‘Few play­ers had his will to suc­ceed’

As Rob­bie Keane brings down the cur­tain on his play­ing days, Colin Young talks to three men who all had sig­nif­i­cant roles in the striker’s ca­reer

Sunday Independent (Ireland) - Sport - - SOCCER -


Keane’s strike part­ner for Re­pub­lic of Ire­land 1998-2002

IT sounds easy to say it now but it was clear from his first train­ing ses­sions that Rob­bie was go­ing to be spe­cial. Some­times you see young lads and they are con­fi­dent but they can’t walk the walk. Rob­bie could talk the talk and walk the walk. This kid was nut­meg­ging sea­soned in­ter­na­tion­als, leav­ing them on the ground and pat­ting them on the head as he was run­ning by them.

He was funny and full of life and quickly be­came such an in­te­gral part of the Ire­land set-up. Be­fore you knew it, this cheeky lit­tle char­ac­ter was the fella who was wear­ing our cen­tre-for­ward’s jersey.

He was ev­ery­thing to every­one, and al­ways in the mid­dle of things, al­ways hav­ing fun in the camp, whether it was singing or jok­ing at the ex­pense of the kit man or the physio or one of the other play­ers, but no one ever fell out with him. It is an amaz­ing gift to be able to cre­ate so much fun, be­lit­tle peo­ple and take the mickey out of them and yet they still like you.

And ev­ery time he played, he was putting the ball in the back of the net. He scored two goals against Malta in his fifth game and I was asked in an in­ter­view af­ter­wards if I was pleased for Rob­bie. I said, not only was I pleased for him but that it was only a mat­ter of time be­fore he broke the Ire­land goalscor­ing record. At the time it was 20 but I’d said then Rob­bie could score 30, 40 or even 50 and I got ab­so­lutely ridiculed for it.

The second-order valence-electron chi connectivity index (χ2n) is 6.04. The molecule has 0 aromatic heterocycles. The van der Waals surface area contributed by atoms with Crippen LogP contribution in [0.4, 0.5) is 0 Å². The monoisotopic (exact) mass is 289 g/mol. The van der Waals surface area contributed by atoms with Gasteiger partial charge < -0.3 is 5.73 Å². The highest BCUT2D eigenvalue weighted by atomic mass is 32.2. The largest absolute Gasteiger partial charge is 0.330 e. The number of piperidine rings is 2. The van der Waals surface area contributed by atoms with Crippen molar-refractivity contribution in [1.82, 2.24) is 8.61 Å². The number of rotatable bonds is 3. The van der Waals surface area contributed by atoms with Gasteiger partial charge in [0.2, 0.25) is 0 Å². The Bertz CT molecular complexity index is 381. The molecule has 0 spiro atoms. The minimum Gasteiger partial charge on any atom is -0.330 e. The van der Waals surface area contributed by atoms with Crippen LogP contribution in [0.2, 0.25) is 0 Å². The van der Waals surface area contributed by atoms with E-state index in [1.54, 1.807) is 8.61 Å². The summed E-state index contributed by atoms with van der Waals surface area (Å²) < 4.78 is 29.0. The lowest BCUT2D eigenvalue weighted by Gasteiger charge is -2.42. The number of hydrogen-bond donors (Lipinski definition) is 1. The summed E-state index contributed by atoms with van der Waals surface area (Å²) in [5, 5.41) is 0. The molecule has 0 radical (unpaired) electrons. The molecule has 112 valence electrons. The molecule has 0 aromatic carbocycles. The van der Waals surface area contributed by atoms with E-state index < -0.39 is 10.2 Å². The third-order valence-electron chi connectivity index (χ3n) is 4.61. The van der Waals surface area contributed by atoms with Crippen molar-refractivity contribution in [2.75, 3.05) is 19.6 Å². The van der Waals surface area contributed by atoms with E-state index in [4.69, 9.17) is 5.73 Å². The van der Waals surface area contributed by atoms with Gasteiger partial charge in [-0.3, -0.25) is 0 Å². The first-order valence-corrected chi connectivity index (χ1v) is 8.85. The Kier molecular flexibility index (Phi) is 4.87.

Rob­bie Keane also came at the right time in my ca­reer. I was com­ing back from my sec­ond cru­ci­ate, suf­fered in the first sea­son at Sun­der­land. I had missed most of the ’96/’97 sea­son and in the fol­low­ing sum­mer, Peter Reid signed Kevin Phillips; Rob­bie Keane made his in­ter­na­tional de­but in ’98. Week in, week out, I had Kevin Phillips at Sun­der­land and Rob­bie ev­ery month or so for Ire­land. How priv­i­leged was I? A Golden Boot win­ner and Ire­land’s great­est ever goalscorer, and me, a bloke in his 30s, hob­bling round and en­joy­ing a lovely In­dian sum­mer thanks to those two.


Ire­land as­sis­tant man­ager to Mick McCarthy 1997-2002

THE first time I came across Rob­bie, I was pick­ing my first un­der 21 team for Ire­land, I think it was against Rus­sia, and I was go­ing through the names with Mick. Shay would play, Ian Harte, Kev Kil­bane. We came to Rob­bie. “You can’t have him,” Mick said. And that was that. From a very early stage, Mick had iden­ti­fied that he was good enough to be with the se­nior squad. Damien Duff was the same.

Mick de­cided Rob­bie and Duf­fer were a threat and played them to­gether and if we needed him Niall Quinn was a foil for the pair of them which just seemed to hap­pen nat­u­rally. The whole thing fell into place.

Peo­ple who take part in train­ing ev­ery­day can see other things in play­ers like him that the pub­lic don’t get see which ne­ces­si­tates their place in the team. We saw enough in train­ing to play him and then you hope that he can repli­cate it on the big stage, which he did. And to score the amount of goals he did for club and coun­try was phe­nom­e­nal, es­pe­cially with the Ir­ish team. He would score against the big na­tions as well as the lesser teams. He scored big goals but the main thing was that he turned up and he wanted to play. He loved play­ing, as

99 per cent play­ers do. He just loves play­ing foot­ball and he wanted to turn up and play for Ire­land, even if he was not scor­ing goals.